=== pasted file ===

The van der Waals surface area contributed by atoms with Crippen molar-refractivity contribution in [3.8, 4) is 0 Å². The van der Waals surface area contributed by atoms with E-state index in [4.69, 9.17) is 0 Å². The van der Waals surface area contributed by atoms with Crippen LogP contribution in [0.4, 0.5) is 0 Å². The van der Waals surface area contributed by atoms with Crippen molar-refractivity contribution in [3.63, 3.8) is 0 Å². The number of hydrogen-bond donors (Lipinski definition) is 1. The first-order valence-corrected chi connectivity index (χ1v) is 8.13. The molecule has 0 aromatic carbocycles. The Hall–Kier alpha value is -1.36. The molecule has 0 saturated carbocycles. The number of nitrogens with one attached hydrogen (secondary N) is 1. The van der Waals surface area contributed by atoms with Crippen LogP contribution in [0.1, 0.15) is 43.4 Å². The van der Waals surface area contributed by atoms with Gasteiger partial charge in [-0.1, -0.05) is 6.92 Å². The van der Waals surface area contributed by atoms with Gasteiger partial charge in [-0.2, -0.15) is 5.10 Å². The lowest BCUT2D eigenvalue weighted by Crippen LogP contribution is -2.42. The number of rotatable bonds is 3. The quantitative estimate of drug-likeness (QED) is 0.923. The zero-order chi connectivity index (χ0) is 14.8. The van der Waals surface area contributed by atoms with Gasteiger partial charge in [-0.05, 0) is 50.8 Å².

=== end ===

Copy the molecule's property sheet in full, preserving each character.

The van der Waals surface area contributed by atoms with Crippen molar-refractivity contribution in [3.8, 4) is 0 Å². The van der Waals surface area contributed by atoms with E-state index in [4.69, 9.17) is 0 Å². The van der Waals surface area contributed by atoms with Crippen LogP contribution in [0.4, 0.5) is 0 Å². The van der Waals surface area contributed by atoms with Crippen molar-refractivity contribution in [3.63, 3.8) is 0 Å². The number of hydrogen-bond donors (Lipinski definition) is 1. The first-order valence-corrected chi connectivity index (χ1v) is 8.13. The molecule has 0 aromatic carbocycles. The Hall–Kier alpha value is -1.36. The molecule has 0 saturated carbocycles. The number of nitrogens with one attached hydrogen (secondary N) is 1. The van der Waals surface area contributed by atoms with Crippen LogP contribution in [0.1, 0.15) is 43.4 Å². The van der Waals surface area contributed by atoms with Gasteiger partial charge in [-0.1, -0.05) is 6.92 Å². The van der Waals surface area contributed by atoms with Gasteiger partial charge in [-0.2, -0.15) is 5.10 Å². The lowest BCUT2D eigenvalue weighted by Crippen LogP contribution is -2.42. The number of rotatable bonds is 3. The quantitative estimate of drug-likeness (QED) is 0.923. The zero-order chi connectivity index (χ0) is 14.8. The van der Waals surface area contributed by atoms with Gasteiger partial charge in [-0.05, 0) is 50.8 Å².